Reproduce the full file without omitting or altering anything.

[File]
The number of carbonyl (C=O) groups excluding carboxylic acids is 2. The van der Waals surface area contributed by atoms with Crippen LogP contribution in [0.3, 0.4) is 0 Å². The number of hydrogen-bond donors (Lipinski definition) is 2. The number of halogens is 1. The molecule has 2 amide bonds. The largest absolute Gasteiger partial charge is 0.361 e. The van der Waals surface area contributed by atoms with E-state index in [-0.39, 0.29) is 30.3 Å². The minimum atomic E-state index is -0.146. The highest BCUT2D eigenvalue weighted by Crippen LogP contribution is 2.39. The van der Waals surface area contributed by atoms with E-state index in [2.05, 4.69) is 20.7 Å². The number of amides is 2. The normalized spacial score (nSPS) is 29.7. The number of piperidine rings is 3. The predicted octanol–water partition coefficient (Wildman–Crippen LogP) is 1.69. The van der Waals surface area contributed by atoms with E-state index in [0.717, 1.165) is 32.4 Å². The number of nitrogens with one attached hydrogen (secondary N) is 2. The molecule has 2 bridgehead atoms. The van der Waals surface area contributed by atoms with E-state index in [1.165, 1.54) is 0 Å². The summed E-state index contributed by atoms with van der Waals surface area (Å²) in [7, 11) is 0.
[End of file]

The number of carbonyl (C=O) groups excluding carboxylic acids is 2. The van der Waals surface area contributed by atoms with Crippen LogP contribution in [0.3, 0.4) is 0 Å². The number of hydrogen-bond donors (Lipinski definition) is 2. The number of halogens is 1. The molecule has 2 amide bonds. The largest absolute Gasteiger partial charge is 0.361 e. The van der Waals surface area contributed by atoms with E-state index in [-0.39, 0.29) is 30.3 Å². The minimum atomic E-state index is -0.146. The highest BCUT2D eigenvalue weighted by Crippen LogP contribution is 2.39. The van der Waals surface area contributed by atoms with E-state index in [2.05, 4.69) is 20.7 Å². The number of amides is 2. The normalized spacial score (nSPS) is 29.7. The number of piperidine rings is 3. The predicted octanol–water partition coefficient (Wildman–Crippen LogP) is 1.69. The van der Waals surface area contributed by atoms with E-state index in [0.717, 1.165) is 32.4 Å². The number of nitrogens with one attached hydrogen (secondary N) is 2. The molecule has 2 bridgehead atoms. The van der Waals surface area contributed by atoms with E-state index in [1.165, 1.54) is 0 Å². The summed E-state index contributed by atoms with van der Waals surface area (Å²) in [7, 11) is 0.